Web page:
Secular Chaucer

The third talk in the 2012-13 MARCS series will be presented by Dr. Matthew McCabe on Thursday 17th January, at 4:00 p.m. in SS 1153. Light refreshments will be served.

Dr. McCabe’s talk is entitled: ‘“For thanne his lyf is set in sikernesse”: Secular Chaucer and The Merchant’s Tale.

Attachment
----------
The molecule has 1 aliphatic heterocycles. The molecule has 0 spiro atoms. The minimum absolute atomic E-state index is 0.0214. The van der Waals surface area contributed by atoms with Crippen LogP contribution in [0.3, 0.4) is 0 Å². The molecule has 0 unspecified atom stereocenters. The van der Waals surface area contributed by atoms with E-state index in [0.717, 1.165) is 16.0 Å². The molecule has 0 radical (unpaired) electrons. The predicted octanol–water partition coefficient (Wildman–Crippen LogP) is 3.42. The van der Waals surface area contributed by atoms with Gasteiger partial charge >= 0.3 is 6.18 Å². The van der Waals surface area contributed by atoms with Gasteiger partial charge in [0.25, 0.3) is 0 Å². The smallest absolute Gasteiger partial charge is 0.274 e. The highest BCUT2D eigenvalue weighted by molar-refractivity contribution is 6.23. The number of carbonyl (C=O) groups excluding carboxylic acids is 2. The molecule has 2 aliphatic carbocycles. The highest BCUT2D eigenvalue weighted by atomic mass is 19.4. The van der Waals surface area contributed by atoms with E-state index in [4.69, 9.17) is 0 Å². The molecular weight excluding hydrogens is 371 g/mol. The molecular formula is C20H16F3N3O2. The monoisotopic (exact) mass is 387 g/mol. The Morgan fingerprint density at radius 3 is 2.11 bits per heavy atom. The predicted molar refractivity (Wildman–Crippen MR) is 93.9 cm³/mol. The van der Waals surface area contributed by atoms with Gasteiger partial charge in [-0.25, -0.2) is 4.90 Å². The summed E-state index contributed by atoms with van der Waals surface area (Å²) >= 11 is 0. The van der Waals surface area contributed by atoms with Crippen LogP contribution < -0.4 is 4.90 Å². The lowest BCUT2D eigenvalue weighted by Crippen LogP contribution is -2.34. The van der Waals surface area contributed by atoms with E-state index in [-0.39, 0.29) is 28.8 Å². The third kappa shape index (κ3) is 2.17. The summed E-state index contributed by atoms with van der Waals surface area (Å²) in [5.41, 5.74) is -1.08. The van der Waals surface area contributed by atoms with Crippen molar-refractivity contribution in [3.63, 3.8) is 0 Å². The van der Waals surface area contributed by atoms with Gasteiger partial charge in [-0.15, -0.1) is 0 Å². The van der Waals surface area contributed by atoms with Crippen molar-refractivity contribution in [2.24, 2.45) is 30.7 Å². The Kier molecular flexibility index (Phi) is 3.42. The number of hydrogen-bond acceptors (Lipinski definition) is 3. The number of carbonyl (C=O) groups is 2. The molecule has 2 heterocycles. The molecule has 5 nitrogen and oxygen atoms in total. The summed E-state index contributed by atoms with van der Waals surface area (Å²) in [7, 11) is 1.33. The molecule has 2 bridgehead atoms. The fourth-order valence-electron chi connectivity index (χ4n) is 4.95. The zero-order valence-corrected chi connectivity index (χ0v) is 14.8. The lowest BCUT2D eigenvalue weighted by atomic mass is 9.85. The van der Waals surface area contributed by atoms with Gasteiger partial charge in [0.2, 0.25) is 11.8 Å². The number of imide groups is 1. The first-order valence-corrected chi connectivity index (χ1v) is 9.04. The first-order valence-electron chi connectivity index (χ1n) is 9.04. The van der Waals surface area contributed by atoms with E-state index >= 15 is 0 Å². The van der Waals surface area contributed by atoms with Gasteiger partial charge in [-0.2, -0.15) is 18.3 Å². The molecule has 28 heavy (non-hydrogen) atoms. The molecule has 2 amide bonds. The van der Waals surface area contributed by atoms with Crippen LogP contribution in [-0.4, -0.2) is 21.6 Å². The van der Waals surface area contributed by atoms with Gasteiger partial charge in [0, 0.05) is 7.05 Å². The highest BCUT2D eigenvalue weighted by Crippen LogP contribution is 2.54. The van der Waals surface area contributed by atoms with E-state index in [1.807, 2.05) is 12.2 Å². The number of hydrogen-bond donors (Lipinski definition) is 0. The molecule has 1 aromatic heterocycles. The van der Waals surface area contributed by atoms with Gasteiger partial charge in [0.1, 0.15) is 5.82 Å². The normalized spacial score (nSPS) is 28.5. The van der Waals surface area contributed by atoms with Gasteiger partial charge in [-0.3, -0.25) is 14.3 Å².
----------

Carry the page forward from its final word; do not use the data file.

Recalling work on late medieval “secularity” by Alastair Minnis and others, this paper will begin by reviewing theories of the secular (Charles Taylor; José Casanova; William Connolly) and the problems that pertain to adapting them to late medieval culture. The paper will then turn to Chaucer’s Merchant’s Tale as a case study in secularity and religiosity as these may be seen to interact in a pre-modern literary text. The paper will seek to identify Chaucer’s satirical target in the tale with reference to two voices of late-fourteenth-century “international lay culture”—Chaucer’s associate, John Gower; and the Crusade propagandist, Philippe de Mézières—and propose “secular Christianity” as a useful term with which to discuss several phenomena related to Chaucer and his social and literary environment.